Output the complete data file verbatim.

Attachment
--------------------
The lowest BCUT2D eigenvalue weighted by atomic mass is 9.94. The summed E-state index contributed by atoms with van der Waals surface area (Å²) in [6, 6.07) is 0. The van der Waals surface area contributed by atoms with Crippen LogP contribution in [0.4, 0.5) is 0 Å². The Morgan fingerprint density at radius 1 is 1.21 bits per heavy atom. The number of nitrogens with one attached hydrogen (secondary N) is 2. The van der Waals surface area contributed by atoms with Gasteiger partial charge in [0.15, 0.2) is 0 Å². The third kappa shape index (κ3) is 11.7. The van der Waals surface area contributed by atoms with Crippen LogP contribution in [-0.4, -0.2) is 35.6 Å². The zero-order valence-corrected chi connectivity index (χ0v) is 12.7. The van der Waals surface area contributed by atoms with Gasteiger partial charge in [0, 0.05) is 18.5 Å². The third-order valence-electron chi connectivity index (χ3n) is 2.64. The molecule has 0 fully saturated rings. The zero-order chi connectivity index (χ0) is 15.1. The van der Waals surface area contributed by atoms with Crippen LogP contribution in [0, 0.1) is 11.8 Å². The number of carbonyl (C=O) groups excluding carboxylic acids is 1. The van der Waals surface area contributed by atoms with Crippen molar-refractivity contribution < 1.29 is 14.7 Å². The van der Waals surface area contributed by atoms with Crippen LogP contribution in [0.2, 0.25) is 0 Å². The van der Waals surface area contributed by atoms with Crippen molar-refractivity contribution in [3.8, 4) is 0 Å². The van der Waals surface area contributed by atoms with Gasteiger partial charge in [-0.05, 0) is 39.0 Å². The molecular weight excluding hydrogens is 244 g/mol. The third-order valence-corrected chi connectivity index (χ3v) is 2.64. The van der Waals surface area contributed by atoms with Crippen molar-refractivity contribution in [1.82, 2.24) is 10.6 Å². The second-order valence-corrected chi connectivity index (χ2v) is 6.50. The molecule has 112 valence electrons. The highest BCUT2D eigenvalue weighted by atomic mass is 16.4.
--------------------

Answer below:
The lowest BCUT2D eigenvalue weighted by atomic mass is 9.94. The summed E-state index contributed by atoms with van der Waals surface area (Å²) in [6, 6.07) is 0. The van der Waals surface area contributed by atoms with Crippen LogP contribution in [0.4, 0.5) is 0 Å². The Morgan fingerprint density at radius 1 is 1.21 bits per heavy atom. The number of nitrogens with one attached hydrogen (secondary N) is 2. The van der Waals surface area contributed by atoms with Gasteiger partial charge in [0.15, 0.2) is 0 Å². The third kappa shape index (κ3) is 11.7. The van der Waals surface area contributed by atoms with Crippen LogP contribution in [-0.4, -0.2) is 35.6 Å². The zero-order valence-corrected chi connectivity index (χ0v) is 12.7. The van der Waals surface area contributed by atoms with Gasteiger partial charge in [0, 0.05) is 18.5 Å². The third-order valence-electron chi connectivity index (χ3n) is 2.64. The molecule has 0 fully saturated rings. The zero-order chi connectivity index (χ0) is 15.1. The van der Waals surface area contributed by atoms with Crippen LogP contribution in [0, 0.1) is 11.8 Å². The number of carbonyl (C=O) groups excluding carboxylic acids is 1. The van der Waals surface area contributed by atoms with Crippen molar-refractivity contribution < 1.29 is 14.7 Å². The van der Waals surface area contributed by atoms with Crippen LogP contribution in [0.2, 0.25) is 0 Å². The van der Waals surface area contributed by atoms with Crippen molar-refractivity contribution in [3.8, 4) is 0 Å². The van der Waals surface area contributed by atoms with Gasteiger partial charge in [-0.05, 0) is 39.0 Å². The molecular weight excluding hydrogens is 244 g/mol. The third-order valence-corrected chi connectivity index (χ3v) is 2.64. The van der Waals surface area contributed by atoms with Crippen molar-refractivity contribution in [1.82, 2.24) is 10.6 Å². The second-order valence-corrected chi connectivity index (χ2v) is 6.50. The molecule has 112 valence electrons. The highest BCUT2D eigenvalue weighted by atomic mass is 16.4.